The biggest disappointment (besides not being able to get the time interrupt to work with the receive poll routine) is that I couldn’t get the two routines into the library and have them still work. It was just dumb C++ problems, and I wasn’t good enough to over come them. The example program has both routine in the main source file. Ugh. I hope somebody else can figure out how to put them in the lib.
I even wrote up a readme with most of the relevant info – see it below.
It’s great to be about done. I’ve been off for two weeks, but have done almost nothing but work on the boards and the software. Done is good.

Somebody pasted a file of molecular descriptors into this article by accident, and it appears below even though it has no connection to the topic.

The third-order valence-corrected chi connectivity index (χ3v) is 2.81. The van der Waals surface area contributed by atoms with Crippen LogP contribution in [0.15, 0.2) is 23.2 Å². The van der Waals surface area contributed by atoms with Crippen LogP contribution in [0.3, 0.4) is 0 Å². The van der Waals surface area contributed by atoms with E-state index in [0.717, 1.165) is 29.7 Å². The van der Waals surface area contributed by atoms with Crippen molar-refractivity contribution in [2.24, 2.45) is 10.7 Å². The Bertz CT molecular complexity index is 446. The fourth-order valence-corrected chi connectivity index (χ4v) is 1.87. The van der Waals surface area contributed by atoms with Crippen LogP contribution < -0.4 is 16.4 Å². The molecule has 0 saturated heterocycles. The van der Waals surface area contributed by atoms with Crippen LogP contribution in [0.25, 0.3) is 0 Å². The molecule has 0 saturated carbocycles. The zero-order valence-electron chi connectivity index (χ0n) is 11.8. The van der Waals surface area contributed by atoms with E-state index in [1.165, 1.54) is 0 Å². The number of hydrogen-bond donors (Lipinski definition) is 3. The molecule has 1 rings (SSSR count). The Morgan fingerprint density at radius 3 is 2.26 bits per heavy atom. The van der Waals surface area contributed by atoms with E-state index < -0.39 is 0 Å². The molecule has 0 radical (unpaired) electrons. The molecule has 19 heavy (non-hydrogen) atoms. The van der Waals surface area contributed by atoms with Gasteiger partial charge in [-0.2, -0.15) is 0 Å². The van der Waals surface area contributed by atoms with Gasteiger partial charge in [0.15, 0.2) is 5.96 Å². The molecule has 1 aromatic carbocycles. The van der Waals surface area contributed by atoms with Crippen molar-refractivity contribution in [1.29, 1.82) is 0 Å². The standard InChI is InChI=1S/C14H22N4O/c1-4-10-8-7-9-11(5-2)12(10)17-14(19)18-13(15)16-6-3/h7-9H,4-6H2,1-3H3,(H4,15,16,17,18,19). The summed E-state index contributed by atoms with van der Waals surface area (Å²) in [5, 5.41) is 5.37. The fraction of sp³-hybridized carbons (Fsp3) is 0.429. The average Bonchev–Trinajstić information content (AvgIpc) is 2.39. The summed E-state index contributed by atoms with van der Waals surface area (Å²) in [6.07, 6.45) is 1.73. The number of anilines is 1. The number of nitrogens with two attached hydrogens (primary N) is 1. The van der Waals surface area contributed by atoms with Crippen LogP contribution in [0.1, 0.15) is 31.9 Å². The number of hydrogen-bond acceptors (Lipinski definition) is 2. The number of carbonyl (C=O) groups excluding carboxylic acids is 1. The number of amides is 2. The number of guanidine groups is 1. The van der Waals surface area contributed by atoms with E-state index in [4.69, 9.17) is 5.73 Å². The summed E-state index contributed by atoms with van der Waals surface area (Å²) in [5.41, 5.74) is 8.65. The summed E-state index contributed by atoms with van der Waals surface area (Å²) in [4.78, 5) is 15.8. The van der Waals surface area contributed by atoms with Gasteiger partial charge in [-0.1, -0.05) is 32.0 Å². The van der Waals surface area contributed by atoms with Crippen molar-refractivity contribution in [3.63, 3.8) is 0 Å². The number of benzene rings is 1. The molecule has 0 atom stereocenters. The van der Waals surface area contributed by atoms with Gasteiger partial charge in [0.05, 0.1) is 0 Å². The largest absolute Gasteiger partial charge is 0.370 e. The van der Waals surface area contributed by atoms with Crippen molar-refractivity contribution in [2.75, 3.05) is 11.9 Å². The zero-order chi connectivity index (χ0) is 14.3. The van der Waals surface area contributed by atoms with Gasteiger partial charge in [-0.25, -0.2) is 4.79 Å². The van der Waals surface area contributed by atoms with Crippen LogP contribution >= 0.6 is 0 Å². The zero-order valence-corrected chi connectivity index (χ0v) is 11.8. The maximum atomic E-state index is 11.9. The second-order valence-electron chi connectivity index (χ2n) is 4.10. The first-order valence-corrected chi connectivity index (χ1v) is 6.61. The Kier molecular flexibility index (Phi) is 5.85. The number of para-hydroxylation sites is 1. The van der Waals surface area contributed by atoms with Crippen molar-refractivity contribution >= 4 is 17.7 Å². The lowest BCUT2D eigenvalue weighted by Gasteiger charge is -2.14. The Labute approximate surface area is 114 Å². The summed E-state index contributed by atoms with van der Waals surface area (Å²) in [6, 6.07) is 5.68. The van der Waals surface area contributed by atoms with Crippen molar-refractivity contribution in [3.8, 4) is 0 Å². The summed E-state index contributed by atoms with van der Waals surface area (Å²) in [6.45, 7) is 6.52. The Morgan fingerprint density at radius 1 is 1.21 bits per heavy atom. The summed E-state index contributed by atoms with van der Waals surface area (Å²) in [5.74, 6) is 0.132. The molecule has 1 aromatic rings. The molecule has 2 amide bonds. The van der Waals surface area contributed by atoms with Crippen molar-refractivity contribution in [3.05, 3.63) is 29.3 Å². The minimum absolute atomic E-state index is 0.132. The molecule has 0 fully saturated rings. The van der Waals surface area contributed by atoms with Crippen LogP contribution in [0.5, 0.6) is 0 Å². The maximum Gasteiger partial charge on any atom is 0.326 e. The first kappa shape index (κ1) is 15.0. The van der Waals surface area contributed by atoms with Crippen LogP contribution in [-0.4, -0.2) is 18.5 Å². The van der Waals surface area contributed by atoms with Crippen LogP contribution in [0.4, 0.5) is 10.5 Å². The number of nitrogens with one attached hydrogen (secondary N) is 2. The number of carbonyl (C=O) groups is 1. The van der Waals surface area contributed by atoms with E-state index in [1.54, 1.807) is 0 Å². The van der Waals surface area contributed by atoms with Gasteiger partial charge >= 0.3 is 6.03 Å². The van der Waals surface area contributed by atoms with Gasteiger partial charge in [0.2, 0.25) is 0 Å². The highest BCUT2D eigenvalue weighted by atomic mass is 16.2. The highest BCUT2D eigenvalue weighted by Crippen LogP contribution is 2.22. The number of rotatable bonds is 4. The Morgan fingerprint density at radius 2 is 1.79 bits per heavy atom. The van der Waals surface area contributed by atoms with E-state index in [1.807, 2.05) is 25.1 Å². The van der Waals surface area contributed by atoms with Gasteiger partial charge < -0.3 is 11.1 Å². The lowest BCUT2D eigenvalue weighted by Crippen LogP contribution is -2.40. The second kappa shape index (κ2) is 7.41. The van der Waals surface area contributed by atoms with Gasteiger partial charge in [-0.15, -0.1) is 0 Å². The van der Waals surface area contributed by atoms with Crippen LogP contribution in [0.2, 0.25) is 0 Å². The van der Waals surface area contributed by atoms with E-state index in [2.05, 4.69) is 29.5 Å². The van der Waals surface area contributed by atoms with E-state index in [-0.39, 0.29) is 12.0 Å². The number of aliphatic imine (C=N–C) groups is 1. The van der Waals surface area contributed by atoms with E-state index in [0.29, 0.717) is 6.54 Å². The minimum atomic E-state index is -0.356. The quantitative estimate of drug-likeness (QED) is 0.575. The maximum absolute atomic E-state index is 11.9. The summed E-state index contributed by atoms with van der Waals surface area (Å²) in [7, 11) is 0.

W88MultiSerial library README ver 0.9 4/15/11 jw --------------------------------------------------- BACKGROUND ---------- This code is to allow an Arduino (or clone) to talk to the custom IR comms board used in the Workshop 88 Educube project. The comms board uses an NXP SC16IS752 chip with the following relevant features: - 2 independent UARTs - talks I2C to the host Arduino - UARTs have appropriate pulse shaping hardware to be used with IrDA IR transceivers such as the Vishay TFDU4101 on the board - UARTs each have a 64-byte receive and a 64 byte transmit FIFO - chip has 8 bits of General Purpose IO - the chip is capable of generating Tx and Rx interrupts, but we don't have interrupt lines available Hackstrich Labs is in the process of producing an Arduino shield which implements 2 serial ports using the SC16IS752. They have graciously made their code open-source, and that code has provided an excellent starting point for the W88 code. This includes initialization, register access, single-byte read and write functions, and a non-blocking "is anything available on receive" function. OVERVIEW -------- The example program IrBoard3.pde works with the W88 IR comms boards attached to Diavolino Arduino clone hosts. It's a suitable starting point for developing real applications, providing: - initialization of the UARTs for IrDA - a higher level function to write a message - a poll function that reads from both channels, assembles and checks messages, and provides notification when a valid message is available - access to a GPIO pin with an LED on the IR comms board - an application level read, write, and message handling loop structure The initial message structure provided is as follows: sync byte | length byte | variable number of data bytes | 2 byte checksum The sync byte is 0x88 (ooow!). Length is limited by a #defined buffer size of 70 bytes. The current checksum is the most basic sum-of-all-bytes-truncated-to-16-bits. Checksum includes the length byte, but not the sync byte. Zero length messages may not work. Timing is critical, particularly in light of the facts that the IR channels are necessarily half-duplex, and transmitted characters reliably appear in the receive buffer. This means the receive buffer on each UART MUST be flushed immediately after transmitting a message. If this is not done, the transmitted characters will be comingled with the received characters, invalidating the message checksum. The example program transmits once for every 10 reads. This timing tuning may not be optimal. There's also a hardware button on the IR board, connected to D10 on the Diavolino. Very basic, but works. I also wrote a unique identifier into EEPROM of each Diavolino. They somehow have to know who they are, and this one-byte value, 0-6 does that. It may also be useful for randomizing delays so the cubes don't end in a pathological lockstep mode not able to communicate. FUNCTIONS --------- The init is just begin() call for each channel, and a call to set one GPIO pin as output (for the LED). void writeMsg(byte chan, char len, unsigned char* buf) chan is 0 or 1 len is number of data bytes to send buf is a pointer to a buffer containing the data payload The function prepends the sync and length bytes, and computes and appends the 2 checksum bytes. It writes the message to the specified UART's transmit FIFO. void rxpoll() Call this often - the example program does it every 10 ms. It takes care of reading to exhaustion, resyncing using the sync byte, doing sanity check on length, and verifying the checksum. When a valid message has been received, it copies the data payload to msgbuf[channel]. To tell the main application when a message is available, it puts the length in msglen[channel]. To allow the main program to deal with the message before it gets overwritten by the next message, rxpoll will not construct a new message until it sees that the main program has set msglen[channel] back to zero. It is the obligation of the main program to do this. SAMPLE OUTPUT ------------- Output of example program - R|L msg means message received on right|left channel - B|b= means sent from the right|left side of device 2 (B) - . means chars were available - x means bad checksum - digit at end of message is a sequence number (0-9) to check for lost msgs I took a device on the battery pack and pointed each end of it at each end of the receiver. Output is from receiver to IDE serial monitor. IR Board Test I am device 4 ...R msg of len 14 b=Hello mom!0 ...R msg of len 27 b=Arduino clone Diavolino2 ...R msg of len 54 b=The quick brown fox jumps over the lazy dog's back3 ...R msg of len 14 B=Hello mom!7 .....L msg of len 15 b=hackerspace0 ....x.....L msg of len 13 B=Educubes!8 ...R msg of len 27 B=Arduino clone Diavolino9 ....L msg of len 15 hackerspapace0 STATE OF THE CODE ----------------- It all works, but isn't optimal yet. - both rxpoll() and writeMsg() should be in the library, but I couldn't get them to work when I put them there. Some programmer more facile with C++ should figure out how to put them in the lib. For now, you must include those functions in the file with loop(). Sorry about that. - It would be very nice if rxpoll could be hooked to a timer interrupt so the main line didn't have to mess with it. Using MsTimer2 I could call rxpoll, but it didn't work when called that way. I hope somebody smarter than me can fix that. - The reported length on received messages isn't always right, although there's never garbage at the end or anything. - rxpoll() could reassemble the next message in its private buffer and just not write to the public buffer until msglen was reset. This might throw away fewer messages. - There are functions like word length that are stubbed out in the lib that should be populated. But I hacked the begin() function so it does exactly the inits we need for IrDA, so that's a lower priority. - There should be some versioning of the lib .cpp and .h. - It should be put in github or some such. - Fixes for known problems should be reported to the original author. - The original code from Hackstrich Labs is in the "original" directory. - All remain bugs should be removed :) ...end...